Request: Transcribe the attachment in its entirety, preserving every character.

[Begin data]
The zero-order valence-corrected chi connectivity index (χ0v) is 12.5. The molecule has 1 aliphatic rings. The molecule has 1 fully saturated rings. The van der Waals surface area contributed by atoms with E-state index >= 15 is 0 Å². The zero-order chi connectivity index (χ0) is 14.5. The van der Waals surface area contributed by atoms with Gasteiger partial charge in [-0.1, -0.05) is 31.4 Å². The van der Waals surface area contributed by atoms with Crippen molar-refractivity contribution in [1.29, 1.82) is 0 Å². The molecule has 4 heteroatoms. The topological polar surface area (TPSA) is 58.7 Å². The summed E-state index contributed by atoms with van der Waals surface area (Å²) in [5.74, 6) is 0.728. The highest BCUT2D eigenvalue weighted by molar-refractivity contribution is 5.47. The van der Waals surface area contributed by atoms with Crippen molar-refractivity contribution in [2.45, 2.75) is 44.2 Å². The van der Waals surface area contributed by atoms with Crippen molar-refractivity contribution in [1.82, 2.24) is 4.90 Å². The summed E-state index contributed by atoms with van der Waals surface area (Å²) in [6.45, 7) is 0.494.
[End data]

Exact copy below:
The zero-order valence-corrected chi connectivity index (χ0v) is 12.5. The molecule has 1 aliphatic rings. The molecule has 1 fully saturated rings. The van der Waals surface area contributed by atoms with E-state index >= 15 is 0 Å². The zero-order chi connectivity index (χ0) is 14.5. The van der Waals surface area contributed by atoms with Gasteiger partial charge in [-0.1, -0.05) is 31.4 Å². The van der Waals surface area contributed by atoms with Crippen molar-refractivity contribution in [1.29, 1.82) is 0 Å². The molecule has 4 heteroatoms. The topological polar surface area (TPSA) is 58.7 Å². The summed E-state index contributed by atoms with van der Waals surface area (Å²) in [5.74, 6) is 0.728. The highest BCUT2D eigenvalue weighted by molar-refractivity contribution is 5.47. The van der Waals surface area contributed by atoms with Crippen molar-refractivity contribution in [2.45, 2.75) is 44.2 Å². The van der Waals surface area contributed by atoms with Crippen molar-refractivity contribution in [1.82, 2.24) is 4.90 Å². The summed E-state index contributed by atoms with van der Waals surface area (Å²) in [6.45, 7) is 0.494.